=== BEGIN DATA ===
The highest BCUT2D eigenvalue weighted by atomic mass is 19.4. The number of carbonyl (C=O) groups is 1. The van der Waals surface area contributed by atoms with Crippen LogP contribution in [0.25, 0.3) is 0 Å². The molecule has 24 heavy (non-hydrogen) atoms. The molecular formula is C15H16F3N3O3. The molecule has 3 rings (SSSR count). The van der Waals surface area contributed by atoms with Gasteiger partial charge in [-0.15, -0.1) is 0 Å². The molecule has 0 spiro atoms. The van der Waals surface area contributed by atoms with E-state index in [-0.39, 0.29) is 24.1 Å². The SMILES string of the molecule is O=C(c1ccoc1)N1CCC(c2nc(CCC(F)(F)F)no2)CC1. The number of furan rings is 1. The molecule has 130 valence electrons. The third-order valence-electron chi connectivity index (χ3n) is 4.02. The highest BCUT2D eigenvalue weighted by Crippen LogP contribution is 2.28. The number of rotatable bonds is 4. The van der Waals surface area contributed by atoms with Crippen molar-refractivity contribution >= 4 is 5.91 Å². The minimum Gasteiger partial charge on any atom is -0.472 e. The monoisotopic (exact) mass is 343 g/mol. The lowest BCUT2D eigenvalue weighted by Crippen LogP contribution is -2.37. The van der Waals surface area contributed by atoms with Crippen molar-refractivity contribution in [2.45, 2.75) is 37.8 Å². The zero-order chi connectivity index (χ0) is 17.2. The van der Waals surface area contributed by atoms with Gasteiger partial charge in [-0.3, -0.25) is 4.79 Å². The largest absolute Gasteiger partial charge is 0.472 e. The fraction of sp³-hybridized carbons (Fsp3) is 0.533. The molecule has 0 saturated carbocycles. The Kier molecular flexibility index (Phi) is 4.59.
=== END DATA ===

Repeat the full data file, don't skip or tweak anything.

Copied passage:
The highest BCUT2D eigenvalue weighted by atomic mass is 19.4. The number of carbonyl (C=O) groups is 1. The van der Waals surface area contributed by atoms with Crippen LogP contribution in [0.25, 0.3) is 0 Å². The molecule has 24 heavy (non-hydrogen) atoms. The molecular formula is C15H16F3N3O3. The molecule has 3 rings (SSSR count). The van der Waals surface area contributed by atoms with Gasteiger partial charge in [-0.15, -0.1) is 0 Å². The molecule has 0 spiro atoms. The van der Waals surface area contributed by atoms with E-state index in [-0.39, 0.29) is 24.1 Å². The SMILES string of the molecule is O=C(c1ccoc1)N1CCC(c2nc(CCC(F)(F)F)no2)CC1. The number of furan rings is 1. The molecule has 130 valence electrons. The third-order valence-electron chi connectivity index (χ3n) is 4.02. The highest BCUT2D eigenvalue weighted by Crippen LogP contribution is 2.28. The number of rotatable bonds is 4. The van der Waals surface area contributed by atoms with Crippen molar-refractivity contribution >= 4 is 5.91 Å². The minimum Gasteiger partial charge on any atom is -0.472 e. The monoisotopic (exact) mass is 343 g/mol. The lowest BCUT2D eigenvalue weighted by Crippen LogP contribution is -2.37. The van der Waals surface area contributed by atoms with Crippen molar-refractivity contribution in [2.45, 2.75) is 37.8 Å². The zero-order chi connectivity index (χ0) is 17.2. The van der Waals surface area contributed by atoms with Gasteiger partial charge in [-0.3, -0.25) is 4.79 Å². The largest absolute Gasteiger partial charge is 0.472 e. The fraction of sp³-hybridized carbons (Fsp3) is 0.533. The molecule has 0 saturated carbocycles. The Kier molecular flexibility index (Phi) is 4.59.